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Michigan court upholds Whitmer's power to extend stay-at-home order

Michigan Governor Gretchen Whitmer had the right to extend the state's stay-at-home order and extend the state of emergency, the Michigan Court of Claims ruled Thursday, rejecting a lawsuit filed by Republicans in the state legislature who challenged her emergency powers in response to the ongoing coronavirus pandemic. 

The court ruled that the Democratic governor had operated under the "broad" powers within her executive authority to extend the state of emergency under the Emergency Powers of Governors Act (EPGA) from 1945. It also said that she had exceeded her power under the Emergency Management Act (EMA) of 1976, the other act that Whitmer cited in extending the state of emergency in April. That act requires the legislature to approve an extension to a state of emergency after 28 days. However, it appears that Whitmer would be able to extend a state of emergency under the 1945 act.

"Today's decision recognizes that the Governor's actions to save lives are lawful and her orders remain in place," the governor's office said in a statement. "She will continue to do what she's always done: take careful, decisive actions to protect Michiganders from this unprecedented, global pandemic."

Whitmer said in an interview on CNN Friday evening that she "was grateful for the victory today in court."

The Republican-controlled legislature filed its lawsuit after Whitmer extended the state of emergency through May 28th without its approval at the end of April. 

Republicans argued that the emergency powers law from 1945 only pertains to local emergencies, rather than statewide emergencies. Judge Cynthia Diane Stephens rejected that argument, writing in her ruling that "the EPGA was intended to confer 'sufficiently broad power' on the Governor in order to enable her to respond to public disaster or crisis."

"It is apparent the EPGA employs broad terminology that empowers the Governor to act for the best interests of all the citizens of this state, not just the citizens of a particular county or region," Judge Stephens wrote. 

On the issue of the 1976 law, though, Judge Stephens wrote that Whitmer was not able to extend a state of emergency on her own using that law. But under the court's ruling recognizing her broad authority as governor, Whitmer would be able to cite the 1945 law in extending a state of emergency next week, should she decide to take that avenue.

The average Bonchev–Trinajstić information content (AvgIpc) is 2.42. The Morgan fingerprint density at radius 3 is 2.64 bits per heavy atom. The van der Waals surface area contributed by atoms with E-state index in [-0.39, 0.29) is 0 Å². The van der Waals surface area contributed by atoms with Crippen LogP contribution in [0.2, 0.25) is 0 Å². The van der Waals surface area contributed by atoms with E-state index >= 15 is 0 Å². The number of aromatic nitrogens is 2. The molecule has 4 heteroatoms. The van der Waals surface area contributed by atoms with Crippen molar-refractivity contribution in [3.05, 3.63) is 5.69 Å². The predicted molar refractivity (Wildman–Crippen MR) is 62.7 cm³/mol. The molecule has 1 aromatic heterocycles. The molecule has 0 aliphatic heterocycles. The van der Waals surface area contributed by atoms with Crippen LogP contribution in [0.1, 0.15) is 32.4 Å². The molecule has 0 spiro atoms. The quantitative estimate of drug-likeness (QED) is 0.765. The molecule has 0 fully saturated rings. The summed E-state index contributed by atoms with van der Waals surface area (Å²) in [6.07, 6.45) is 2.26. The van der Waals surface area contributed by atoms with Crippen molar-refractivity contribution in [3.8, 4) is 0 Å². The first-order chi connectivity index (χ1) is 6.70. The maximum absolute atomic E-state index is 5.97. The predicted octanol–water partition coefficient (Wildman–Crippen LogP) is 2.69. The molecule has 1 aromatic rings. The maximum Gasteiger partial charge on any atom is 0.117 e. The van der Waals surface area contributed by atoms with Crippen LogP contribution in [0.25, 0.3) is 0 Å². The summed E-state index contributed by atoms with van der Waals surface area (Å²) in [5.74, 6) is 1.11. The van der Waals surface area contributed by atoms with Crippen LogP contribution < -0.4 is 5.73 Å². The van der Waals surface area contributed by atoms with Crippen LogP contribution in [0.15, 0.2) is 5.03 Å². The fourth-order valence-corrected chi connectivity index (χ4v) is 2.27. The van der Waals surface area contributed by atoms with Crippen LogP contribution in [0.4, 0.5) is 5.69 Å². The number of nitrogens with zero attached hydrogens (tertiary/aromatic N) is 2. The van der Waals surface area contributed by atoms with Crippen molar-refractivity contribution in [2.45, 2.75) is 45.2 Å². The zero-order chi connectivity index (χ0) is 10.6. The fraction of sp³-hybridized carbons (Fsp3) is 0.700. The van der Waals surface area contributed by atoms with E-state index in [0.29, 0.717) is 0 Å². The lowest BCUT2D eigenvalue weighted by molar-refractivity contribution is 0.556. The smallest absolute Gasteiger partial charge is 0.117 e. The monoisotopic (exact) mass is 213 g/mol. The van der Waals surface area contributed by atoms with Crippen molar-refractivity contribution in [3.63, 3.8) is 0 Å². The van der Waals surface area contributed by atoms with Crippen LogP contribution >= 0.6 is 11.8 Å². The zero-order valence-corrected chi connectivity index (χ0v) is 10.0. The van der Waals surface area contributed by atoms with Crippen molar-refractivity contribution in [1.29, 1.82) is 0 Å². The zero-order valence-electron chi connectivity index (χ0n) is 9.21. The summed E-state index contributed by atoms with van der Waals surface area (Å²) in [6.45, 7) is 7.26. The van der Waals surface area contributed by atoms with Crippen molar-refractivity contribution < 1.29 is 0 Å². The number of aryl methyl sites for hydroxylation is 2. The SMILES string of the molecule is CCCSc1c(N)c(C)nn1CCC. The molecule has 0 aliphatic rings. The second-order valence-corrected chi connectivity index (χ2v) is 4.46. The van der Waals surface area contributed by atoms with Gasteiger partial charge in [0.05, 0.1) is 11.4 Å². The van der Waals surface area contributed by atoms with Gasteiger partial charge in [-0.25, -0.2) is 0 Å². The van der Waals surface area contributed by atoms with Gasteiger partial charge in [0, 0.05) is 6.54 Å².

Republicans are planning to appeal the decision. At the end of the oral arguments held on May 15, Stephens anticipated that the case would likely be decided by the Michigan Supreme Court.

"Although it kept the Governor's emergency orders in place, the Court of Claims agreed with the Legislature that the Governor broke the law in unilaterally declaring a state of emergency without legislative consent," Gideon D'Assandro, communications director for House Speaker Lee Chatfield, said in a statement. "The Speaker is reviewing the ruling in detail but he expects to continue standing up for the rule of law."

Michigan has been hit hard by COVID-19, which has killed more than 5,000 Michiganders. The state has the ninth highest deaths per capita as of Thursday afternoon, according to Johns Hopkins data.

The devastation caused Whitmer to issue strict stay-at-home orders, which she has begun to loosen. Whitmer announced at a press conference on Thursday morning that retail businesses and auto dealerships can reopen by appointment starting May 26. Non-essential medical, dental and veterinary procedures may resume on May 29. Whitmer also immediately allowed gatherings of up to 10 people, as long as attendees practice social distancing. 

On Friday, retail businesses, along with bars and restaurants, in parts of Northern Michigan and the Upper Peninsula will be able to reopen with certain restrictions. Bars and restaurants can only go up to 50% capacity, must keep groups six feet apart and servers need to wear masks. The areas opening up are common vacation spots where some Michiganders own second homes, but Whitmer encouraged people to "think long and hard" before visiting those regions to avoid possibly spreading the virus. 

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